Mental disorders in young refugees and asylum seekers in European Countries

In the frame of the EU-VET CARE project, several focus groups involving key stakeholders in the provision of care to migrant/refugee children (physicians, psychologists, representatives of Ngos, and cultural mediators) have been realized. The aim of those focus groups was to collect the opinions and perceptions of these professionals, to identify their needs. The ultimate scope is the creation of a training package that fit their educational needs. All the participants of the focus group agreed on the difficulty of taking and adequate and continuous charge of the psychological traumas faced by minor migrants. “They carry with them the burden of a past of missed childhood and adolescence” stated a psychologist. 

Up to a third of refugee and asylum-seeking minors could be affected by either a depression or anxiety disorder or by any other emotional or behavioural problem. Half of refugee and asylum-seeking minors could be affected by post-traumatic stress disorders (PTSD).  This are the main results reported by an article published on the peer-reviewed journal European Child & Adolescent Psychiatry (first author Christina Kien from the Donau-Universit├Ąt, Krems). To assess the mental health status of refugee populations in Europe, Kien and coauthors conducted a systematic review of all relevant studies regarding mental health of minor migrants performed from January 1990 to October 2017.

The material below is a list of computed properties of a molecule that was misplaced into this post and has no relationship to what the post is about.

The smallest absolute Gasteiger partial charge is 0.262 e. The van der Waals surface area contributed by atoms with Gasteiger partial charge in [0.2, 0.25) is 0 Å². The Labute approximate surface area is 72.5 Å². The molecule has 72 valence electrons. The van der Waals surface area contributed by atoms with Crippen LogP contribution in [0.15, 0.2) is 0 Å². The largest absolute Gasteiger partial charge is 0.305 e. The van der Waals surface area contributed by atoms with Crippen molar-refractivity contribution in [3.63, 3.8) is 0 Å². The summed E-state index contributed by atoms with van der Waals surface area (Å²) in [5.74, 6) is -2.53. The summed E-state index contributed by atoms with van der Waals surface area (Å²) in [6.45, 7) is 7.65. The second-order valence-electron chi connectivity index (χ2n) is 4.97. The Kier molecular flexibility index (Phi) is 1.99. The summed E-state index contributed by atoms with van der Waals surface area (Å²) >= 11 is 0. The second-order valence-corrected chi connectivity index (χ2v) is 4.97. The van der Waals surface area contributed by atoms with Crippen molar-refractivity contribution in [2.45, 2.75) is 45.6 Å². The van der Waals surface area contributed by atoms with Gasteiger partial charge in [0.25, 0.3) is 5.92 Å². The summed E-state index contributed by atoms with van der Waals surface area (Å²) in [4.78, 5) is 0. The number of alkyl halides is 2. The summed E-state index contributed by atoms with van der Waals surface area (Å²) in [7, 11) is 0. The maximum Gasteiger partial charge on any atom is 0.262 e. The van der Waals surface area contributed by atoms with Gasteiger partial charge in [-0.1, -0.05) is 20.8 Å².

Compared to the European population, migrant minors show a higher prevalence of psychiatric disorders and mental health problems. Anyway, the prevalence of mental disorders in refugees and migrants shows considerable variation depending on the population studied and the methodology of assessment: the review highlights a huge heterogeneity of individual studies. Most studies related to minors emigrating from countries with wars, who experience a high prevalence of PTSD (median: 35.5%, range 19.0–52.7%). In addition, unaccompanied minors are more susceptible to PTSD, depression, and anxiety disorders than accompanied minors.

Risk factors for mental health problems may be experienced during all phases of the migratory process and in settling in the host country. Minor migrants face themselves with extremely heavy emotive challenges. In their Country or during the migration they might have experienced war and might have been exposed to violence or the death of relatives and friends. Even the arrival in the host Country in Europe is a mental stressor, due to the long-lasting asylum procedures with uncertain outcomes and adaptation processes to the new setting.


Want to know more?
Kien C et al. Prevalence of mental disorders in young refugees and asylum seekers in European Countries: a systematic review. European Child & Adolescent Psychiatry. 2019.